I’m often aghast when reading reviews of modern Harlequin Presents that dare to break out of rigid formulas. (I wrote about one example, also, as it happens, by Abby Green.) The hate a book garners when the heroine dares to have sex with someone other than the hero is sickening. So it was embarrassing, reading the reviews of this and having to go… “Yes. True. You’re absolutely spot on.” Liking a book despite the fact that it’s really sexist isn’t as bad as hating it because it isn’t, right?
The plot is a bit of a mix of The Sheikh (sans physical force or brutality), Susan Napier’s Mistress of the Groom, and Green’s own The Brazilian’s Blackmail Bargain — two of which I really like. (No prize for guessing which two.) Arkim is planning to marry a sweet young girl, as part of a business deal and also to establish his respectability because his dad was — gasp! — a porn mogul. Unfortunately, the sweet young girl has an older, hotter sister who works in a – gasp! – naughty Paris revue. When Sylvie destroys the wedding by proclaiming that she and Arkim had had sex the night before, he decides to take his revenge by stealing her away to his Sheikhy desert hideaway and making her lie true.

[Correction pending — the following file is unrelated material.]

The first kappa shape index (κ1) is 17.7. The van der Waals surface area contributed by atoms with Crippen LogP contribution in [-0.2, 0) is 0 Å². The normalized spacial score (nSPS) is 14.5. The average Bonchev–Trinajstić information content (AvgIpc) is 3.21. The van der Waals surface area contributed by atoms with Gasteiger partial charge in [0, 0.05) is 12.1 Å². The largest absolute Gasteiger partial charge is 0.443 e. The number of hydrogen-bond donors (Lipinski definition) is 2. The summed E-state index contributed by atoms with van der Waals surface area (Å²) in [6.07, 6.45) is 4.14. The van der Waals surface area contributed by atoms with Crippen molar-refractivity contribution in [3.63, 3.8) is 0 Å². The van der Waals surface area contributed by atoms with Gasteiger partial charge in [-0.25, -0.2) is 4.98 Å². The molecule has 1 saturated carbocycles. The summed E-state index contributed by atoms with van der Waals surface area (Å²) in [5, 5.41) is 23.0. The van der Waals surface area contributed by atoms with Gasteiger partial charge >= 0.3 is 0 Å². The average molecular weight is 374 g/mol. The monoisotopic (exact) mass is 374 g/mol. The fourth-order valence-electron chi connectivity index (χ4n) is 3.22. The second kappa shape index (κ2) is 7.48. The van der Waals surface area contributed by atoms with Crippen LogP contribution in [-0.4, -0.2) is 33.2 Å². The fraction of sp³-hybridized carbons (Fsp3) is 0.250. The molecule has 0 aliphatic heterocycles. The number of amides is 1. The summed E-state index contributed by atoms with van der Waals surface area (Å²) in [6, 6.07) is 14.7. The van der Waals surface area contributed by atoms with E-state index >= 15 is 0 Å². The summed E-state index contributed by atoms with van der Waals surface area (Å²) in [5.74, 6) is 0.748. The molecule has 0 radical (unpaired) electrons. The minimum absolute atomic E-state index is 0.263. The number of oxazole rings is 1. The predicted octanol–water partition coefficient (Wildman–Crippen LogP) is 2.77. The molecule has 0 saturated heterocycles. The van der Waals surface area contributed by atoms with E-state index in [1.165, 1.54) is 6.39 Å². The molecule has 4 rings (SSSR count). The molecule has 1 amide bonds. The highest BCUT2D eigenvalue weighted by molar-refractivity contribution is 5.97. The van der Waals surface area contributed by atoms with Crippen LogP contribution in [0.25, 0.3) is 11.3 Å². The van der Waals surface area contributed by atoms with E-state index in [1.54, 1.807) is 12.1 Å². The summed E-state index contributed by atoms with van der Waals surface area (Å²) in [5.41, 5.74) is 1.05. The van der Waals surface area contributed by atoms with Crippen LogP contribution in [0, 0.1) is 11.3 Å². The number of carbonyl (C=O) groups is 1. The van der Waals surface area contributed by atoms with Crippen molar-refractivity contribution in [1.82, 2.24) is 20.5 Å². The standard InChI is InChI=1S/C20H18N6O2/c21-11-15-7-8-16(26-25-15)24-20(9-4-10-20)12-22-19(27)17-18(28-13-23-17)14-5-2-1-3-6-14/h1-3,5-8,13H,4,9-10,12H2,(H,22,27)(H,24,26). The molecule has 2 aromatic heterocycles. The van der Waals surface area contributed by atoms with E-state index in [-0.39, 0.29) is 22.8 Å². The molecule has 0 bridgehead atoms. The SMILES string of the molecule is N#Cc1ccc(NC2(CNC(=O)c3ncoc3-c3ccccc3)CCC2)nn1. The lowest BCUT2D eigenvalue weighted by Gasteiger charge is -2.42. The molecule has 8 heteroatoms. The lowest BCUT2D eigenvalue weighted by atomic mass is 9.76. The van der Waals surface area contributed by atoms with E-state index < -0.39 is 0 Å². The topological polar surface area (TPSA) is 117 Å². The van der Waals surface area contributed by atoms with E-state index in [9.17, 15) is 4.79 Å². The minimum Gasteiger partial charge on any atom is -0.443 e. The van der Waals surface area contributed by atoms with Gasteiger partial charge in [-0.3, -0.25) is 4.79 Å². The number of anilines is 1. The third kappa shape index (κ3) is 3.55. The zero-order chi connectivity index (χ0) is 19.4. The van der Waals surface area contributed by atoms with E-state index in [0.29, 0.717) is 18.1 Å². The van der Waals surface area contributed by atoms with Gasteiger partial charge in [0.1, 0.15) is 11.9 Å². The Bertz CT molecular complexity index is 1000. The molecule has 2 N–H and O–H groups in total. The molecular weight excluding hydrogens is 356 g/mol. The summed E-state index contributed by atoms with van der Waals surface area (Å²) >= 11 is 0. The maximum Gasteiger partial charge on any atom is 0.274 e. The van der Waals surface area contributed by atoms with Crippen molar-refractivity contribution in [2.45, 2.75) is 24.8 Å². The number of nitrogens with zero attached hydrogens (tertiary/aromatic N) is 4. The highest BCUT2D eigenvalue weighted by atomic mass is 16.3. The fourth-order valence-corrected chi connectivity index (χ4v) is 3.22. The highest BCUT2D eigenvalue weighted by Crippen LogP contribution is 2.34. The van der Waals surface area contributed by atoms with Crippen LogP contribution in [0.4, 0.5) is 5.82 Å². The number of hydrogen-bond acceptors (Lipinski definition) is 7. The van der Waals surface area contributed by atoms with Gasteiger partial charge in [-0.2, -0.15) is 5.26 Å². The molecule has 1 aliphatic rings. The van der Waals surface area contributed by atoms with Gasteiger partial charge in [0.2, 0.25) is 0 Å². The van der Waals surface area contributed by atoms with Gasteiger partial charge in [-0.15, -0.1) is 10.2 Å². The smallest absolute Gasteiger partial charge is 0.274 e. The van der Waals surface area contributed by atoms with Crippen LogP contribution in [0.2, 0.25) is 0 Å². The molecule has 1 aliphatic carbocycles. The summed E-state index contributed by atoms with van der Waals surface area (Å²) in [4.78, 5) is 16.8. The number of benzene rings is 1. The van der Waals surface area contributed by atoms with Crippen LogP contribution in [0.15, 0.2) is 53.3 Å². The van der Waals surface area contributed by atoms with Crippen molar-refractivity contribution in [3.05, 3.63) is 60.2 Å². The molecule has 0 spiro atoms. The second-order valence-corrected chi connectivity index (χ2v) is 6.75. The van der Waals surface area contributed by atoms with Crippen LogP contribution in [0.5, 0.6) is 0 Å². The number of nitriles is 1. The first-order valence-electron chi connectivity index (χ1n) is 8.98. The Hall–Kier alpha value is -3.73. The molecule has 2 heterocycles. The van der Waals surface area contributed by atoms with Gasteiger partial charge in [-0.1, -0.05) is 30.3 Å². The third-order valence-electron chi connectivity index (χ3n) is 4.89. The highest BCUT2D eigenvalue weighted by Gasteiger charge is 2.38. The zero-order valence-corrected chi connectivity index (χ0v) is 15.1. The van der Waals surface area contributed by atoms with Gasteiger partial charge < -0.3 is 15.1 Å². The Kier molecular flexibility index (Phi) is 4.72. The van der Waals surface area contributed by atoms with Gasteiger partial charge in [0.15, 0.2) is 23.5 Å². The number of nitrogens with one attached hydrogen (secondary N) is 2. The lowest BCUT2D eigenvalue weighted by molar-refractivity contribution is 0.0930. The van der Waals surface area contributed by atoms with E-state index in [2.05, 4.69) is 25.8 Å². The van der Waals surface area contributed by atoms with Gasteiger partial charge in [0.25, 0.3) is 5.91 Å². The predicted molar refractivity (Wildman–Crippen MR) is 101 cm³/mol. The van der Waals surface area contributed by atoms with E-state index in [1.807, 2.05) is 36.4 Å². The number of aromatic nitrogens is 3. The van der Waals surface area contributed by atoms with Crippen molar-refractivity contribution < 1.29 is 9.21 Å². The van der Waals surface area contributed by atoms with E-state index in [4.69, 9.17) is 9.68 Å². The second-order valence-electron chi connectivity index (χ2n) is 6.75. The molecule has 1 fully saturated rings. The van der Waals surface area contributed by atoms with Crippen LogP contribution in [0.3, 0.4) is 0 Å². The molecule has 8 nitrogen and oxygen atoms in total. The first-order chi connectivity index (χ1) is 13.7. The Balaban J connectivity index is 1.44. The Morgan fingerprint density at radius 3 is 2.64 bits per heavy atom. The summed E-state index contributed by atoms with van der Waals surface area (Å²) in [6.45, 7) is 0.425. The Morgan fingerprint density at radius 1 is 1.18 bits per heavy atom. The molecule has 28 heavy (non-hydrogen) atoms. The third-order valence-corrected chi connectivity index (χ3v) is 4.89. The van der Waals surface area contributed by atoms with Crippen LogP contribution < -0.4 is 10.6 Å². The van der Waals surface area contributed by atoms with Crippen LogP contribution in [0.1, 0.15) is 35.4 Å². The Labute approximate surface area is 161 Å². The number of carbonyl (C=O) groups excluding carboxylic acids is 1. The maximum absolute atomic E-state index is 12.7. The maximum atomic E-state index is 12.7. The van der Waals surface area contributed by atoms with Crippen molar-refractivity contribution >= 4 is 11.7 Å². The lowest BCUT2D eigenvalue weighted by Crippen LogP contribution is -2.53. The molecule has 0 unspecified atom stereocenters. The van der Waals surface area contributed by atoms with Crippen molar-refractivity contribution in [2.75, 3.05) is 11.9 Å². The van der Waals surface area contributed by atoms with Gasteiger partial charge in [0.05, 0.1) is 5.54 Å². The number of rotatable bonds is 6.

Revenge! Misunderstood innocent! Whore goggles! I totally love this shit! But it’s hard to deny that it’s extremely implausible here. The contortions the story goes through to make 28 year old Sylvie a total innocent who barely shows a thing when she dances would fit handily in her revue:
“‘I couldn’t care less if you stripped naked and hung upside down on a trapeze in your show. This conversation is over.’
Sylvie refrained from pointing out that that was actually Giselle’s act…”
Sylvie is the fakest of fake rakes and Arkim is pretty much a fake Sheikh, which is offensive in other ways. Credit to the author for trying to strike a positive note against slut-shaming at the end, by having Arkim accept Sylvie’s job… but it’s gloss. It can’t mitigate the sexism at the heart of the story.
I feel like I should write more about why I enjoyed the book anyway, but there isn’t much to say past, “I like this kind of thing.” The prose is smooth and effective. It’s intense, it’s angsty, it’s cathartic in some way. It hits the sweet spot; I’ve learned to be okay with this.